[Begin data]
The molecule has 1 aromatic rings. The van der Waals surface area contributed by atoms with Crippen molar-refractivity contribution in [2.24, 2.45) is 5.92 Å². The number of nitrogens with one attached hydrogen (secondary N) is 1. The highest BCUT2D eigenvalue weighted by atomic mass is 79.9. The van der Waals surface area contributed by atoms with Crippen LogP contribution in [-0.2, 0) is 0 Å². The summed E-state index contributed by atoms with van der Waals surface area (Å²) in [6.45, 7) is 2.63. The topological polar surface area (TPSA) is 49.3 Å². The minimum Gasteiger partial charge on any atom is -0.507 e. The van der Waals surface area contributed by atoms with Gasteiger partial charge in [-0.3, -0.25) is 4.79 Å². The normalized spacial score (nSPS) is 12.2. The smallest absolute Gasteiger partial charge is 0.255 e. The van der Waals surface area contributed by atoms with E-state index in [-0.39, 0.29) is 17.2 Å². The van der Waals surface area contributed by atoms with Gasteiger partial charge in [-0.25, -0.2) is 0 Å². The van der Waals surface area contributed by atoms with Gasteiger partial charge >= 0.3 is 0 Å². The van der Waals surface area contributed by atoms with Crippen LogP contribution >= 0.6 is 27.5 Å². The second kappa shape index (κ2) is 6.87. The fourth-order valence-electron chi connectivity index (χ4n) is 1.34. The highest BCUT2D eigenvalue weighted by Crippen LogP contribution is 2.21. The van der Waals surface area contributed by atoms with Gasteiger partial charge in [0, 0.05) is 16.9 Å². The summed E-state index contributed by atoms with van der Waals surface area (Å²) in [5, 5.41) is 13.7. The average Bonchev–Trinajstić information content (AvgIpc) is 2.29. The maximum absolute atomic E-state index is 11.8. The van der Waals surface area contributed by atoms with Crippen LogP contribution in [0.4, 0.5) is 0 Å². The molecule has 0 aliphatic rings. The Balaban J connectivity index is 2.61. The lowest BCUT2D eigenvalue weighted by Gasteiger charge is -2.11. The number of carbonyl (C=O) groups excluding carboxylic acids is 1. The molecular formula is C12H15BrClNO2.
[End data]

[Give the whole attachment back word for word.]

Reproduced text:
The molecule has 1 aromatic rings. The van der Waals surface area contributed by atoms with Crippen molar-refractivity contribution in [2.24, 2.45) is 5.92 Å². The number of nitrogens with one attached hydrogen (secondary N) is 1. The highest BCUT2D eigenvalue weighted by atomic mass is 79.9. The van der Waals surface area contributed by atoms with Crippen LogP contribution in [-0.2, 0) is 0 Å². The summed E-state index contributed by atoms with van der Waals surface area (Å²) in [6.45, 7) is 2.63. The topological polar surface area (TPSA) is 49.3 Å². The minimum Gasteiger partial charge on any atom is -0.507 e. The van der Waals surface area contributed by atoms with Gasteiger partial charge in [-0.3, -0.25) is 4.79 Å². The normalized spacial score (nSPS) is 12.2. The smallest absolute Gasteiger partial charge is 0.255 e. The van der Waals surface area contributed by atoms with E-state index in [-0.39, 0.29) is 17.2 Å². The van der Waals surface area contributed by atoms with Gasteiger partial charge in [-0.25, -0.2) is 0 Å². The van der Waals surface area contributed by atoms with Gasteiger partial charge >= 0.3 is 0 Å². The van der Waals surface area contributed by atoms with Crippen LogP contribution >= 0.6 is 27.5 Å². The second kappa shape index (κ2) is 6.87. The fourth-order valence-electron chi connectivity index (χ4n) is 1.34. The highest BCUT2D eigenvalue weighted by Crippen LogP contribution is 2.21. The van der Waals surface area contributed by atoms with Gasteiger partial charge in [0, 0.05) is 16.9 Å². The summed E-state index contributed by atoms with van der Waals surface area (Å²) in [5, 5.41) is 13.7. The average Bonchev–Trinajstić information content (AvgIpc) is 2.29. The maximum absolute atomic E-state index is 11.8. The van der Waals surface area contributed by atoms with Crippen LogP contribution in [0.4, 0.5) is 0 Å². The molecule has 0 aliphatic rings. The Balaban J connectivity index is 2.61. The lowest BCUT2D eigenvalue weighted by Gasteiger charge is -2.11. The number of carbonyl (C=O) groups excluding carboxylic acids is 1. The molecular formula is C12H15BrClNO2.